In “Mike Pompeo accuses China of withholding samples needed to track evolution of coronavirus” (Web, April 22), Bill Gertz reports a change of plans by Richard Soofer, deputy assistant secretary for nuclear and missile defense policy. Mr. Gertz notes that in the recent Missile Defense Review the focus changed from limited regional defenses to preparing to counter a much wider range of missile threats.
It seems strange that as experienced a reporter as Mr. Gertz has forgotten that the original introduction of the Strategic Defense Initiative by President Reagan in 1983 had the same objective. Shortly after the formation of the Strategic Defense Iinitiative Organization, the objective for missile defense was stated as the ability to intercept missiles of all ranges from wherever they are launched. The real objective was to protect the United States, our armed forces and our allies’ territory. Later presidents changed the near-term objectives of the program to concentrate on the threat posed by rogue and regional potential adversaries, but the basic objectives have never been modified.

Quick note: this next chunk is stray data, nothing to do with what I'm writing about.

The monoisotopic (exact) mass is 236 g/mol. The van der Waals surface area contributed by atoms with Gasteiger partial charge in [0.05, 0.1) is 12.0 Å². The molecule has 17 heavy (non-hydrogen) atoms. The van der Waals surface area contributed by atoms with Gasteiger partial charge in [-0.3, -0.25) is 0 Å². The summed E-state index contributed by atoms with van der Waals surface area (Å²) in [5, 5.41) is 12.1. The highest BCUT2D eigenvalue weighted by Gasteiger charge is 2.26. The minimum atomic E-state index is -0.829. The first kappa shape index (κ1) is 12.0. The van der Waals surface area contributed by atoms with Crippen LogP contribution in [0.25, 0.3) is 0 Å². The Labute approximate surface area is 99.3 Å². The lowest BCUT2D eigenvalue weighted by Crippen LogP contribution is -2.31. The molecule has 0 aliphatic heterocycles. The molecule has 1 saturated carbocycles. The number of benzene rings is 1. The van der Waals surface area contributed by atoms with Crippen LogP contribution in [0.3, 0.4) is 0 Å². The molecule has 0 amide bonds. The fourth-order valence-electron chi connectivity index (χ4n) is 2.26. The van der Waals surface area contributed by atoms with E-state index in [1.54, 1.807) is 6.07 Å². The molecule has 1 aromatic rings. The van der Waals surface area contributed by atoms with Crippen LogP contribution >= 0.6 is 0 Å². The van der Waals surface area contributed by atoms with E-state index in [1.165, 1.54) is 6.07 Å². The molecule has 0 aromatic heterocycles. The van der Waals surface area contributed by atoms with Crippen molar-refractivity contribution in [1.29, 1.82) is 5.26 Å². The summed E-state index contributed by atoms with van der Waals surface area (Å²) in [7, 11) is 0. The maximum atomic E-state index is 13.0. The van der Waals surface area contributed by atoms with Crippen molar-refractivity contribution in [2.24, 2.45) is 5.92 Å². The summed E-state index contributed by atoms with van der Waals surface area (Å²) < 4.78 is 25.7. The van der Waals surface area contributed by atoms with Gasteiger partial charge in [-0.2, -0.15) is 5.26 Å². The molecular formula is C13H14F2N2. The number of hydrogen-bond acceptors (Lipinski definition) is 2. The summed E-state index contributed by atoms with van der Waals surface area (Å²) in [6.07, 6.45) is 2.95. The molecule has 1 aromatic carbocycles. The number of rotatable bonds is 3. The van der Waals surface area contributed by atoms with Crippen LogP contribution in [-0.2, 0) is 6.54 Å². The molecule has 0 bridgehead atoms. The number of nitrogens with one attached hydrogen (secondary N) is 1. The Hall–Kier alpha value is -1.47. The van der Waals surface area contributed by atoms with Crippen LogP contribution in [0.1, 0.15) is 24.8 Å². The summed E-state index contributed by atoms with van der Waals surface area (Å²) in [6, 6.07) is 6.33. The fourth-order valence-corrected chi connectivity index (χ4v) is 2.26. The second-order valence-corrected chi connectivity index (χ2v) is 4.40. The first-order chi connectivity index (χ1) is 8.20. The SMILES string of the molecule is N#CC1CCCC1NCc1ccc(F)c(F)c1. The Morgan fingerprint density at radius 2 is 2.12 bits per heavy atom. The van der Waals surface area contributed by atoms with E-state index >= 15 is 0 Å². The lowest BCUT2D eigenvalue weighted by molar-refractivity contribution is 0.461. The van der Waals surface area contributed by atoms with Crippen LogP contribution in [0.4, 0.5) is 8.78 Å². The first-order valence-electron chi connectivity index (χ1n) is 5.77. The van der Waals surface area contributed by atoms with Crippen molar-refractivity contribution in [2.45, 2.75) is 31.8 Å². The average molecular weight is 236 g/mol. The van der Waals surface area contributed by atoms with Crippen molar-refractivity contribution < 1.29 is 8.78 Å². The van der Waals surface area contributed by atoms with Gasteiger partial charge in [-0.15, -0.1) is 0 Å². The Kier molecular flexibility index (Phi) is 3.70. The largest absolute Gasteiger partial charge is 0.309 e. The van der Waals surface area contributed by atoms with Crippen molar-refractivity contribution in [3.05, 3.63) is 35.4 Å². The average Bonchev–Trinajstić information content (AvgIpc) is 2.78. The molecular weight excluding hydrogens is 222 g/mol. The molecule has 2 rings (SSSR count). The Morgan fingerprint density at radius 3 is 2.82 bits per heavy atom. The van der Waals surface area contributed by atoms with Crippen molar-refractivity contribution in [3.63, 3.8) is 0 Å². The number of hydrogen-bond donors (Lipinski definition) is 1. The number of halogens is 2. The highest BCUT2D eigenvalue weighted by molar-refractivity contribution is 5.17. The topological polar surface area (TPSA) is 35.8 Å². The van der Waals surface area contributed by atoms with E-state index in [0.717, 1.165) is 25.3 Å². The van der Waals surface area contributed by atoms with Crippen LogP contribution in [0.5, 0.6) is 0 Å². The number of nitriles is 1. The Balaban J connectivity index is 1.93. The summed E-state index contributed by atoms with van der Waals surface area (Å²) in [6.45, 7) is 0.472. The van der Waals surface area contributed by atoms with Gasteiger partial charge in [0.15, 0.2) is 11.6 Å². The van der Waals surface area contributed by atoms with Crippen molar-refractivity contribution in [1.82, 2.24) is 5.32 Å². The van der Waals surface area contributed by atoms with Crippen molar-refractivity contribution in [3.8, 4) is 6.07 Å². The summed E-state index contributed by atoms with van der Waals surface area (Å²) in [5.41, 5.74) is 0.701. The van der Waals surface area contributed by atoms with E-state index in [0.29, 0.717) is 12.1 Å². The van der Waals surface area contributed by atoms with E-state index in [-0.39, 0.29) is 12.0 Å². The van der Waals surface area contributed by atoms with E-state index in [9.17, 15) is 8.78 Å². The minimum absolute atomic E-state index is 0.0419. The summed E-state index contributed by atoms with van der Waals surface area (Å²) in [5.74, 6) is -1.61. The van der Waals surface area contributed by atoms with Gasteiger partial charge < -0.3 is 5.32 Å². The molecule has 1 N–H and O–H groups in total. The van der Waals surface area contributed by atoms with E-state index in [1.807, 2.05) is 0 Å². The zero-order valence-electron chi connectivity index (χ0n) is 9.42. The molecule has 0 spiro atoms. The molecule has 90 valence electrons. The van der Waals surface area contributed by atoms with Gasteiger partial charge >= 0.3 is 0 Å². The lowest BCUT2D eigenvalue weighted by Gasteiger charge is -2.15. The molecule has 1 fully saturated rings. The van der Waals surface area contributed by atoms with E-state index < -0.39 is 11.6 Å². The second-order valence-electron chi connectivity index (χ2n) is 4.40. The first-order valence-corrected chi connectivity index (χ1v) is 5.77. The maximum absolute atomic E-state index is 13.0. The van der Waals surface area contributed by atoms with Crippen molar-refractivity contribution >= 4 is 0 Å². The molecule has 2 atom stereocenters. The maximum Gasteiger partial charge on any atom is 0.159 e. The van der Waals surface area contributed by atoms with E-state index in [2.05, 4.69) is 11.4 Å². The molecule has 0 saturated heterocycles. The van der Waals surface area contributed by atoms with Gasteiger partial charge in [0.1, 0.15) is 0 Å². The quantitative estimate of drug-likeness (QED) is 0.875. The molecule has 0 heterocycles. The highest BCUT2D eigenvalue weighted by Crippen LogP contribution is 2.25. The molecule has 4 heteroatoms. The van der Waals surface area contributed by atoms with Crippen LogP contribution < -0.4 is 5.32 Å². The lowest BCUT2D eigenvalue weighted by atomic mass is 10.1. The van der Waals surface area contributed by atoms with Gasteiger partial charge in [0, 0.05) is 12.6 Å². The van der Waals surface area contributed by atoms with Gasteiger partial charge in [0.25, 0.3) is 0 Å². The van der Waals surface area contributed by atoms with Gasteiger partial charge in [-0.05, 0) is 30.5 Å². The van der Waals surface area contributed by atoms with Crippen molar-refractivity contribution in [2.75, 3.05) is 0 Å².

Also overlooked in Mr. Gertz’s recent report is that one aim was to develop an integrated program linking the early developments of the Army and the Navy. It was recognized that without the production of an overarching architecture we would not be able to achieve an effective defense.
Under the leadership of Ambassador Hank Cooper, the organization was making significant progress on a space-based asset that would have to be incorporated into any system meeting the long-standing requirements for an effective defense. Such a component was rejected early in the 1990s by Congress as politically unacceptable.
Sadly, the so-called change in objectives reported for the modified program still omits this overriding requirement. We continue to move forward with a program that cannot succeed.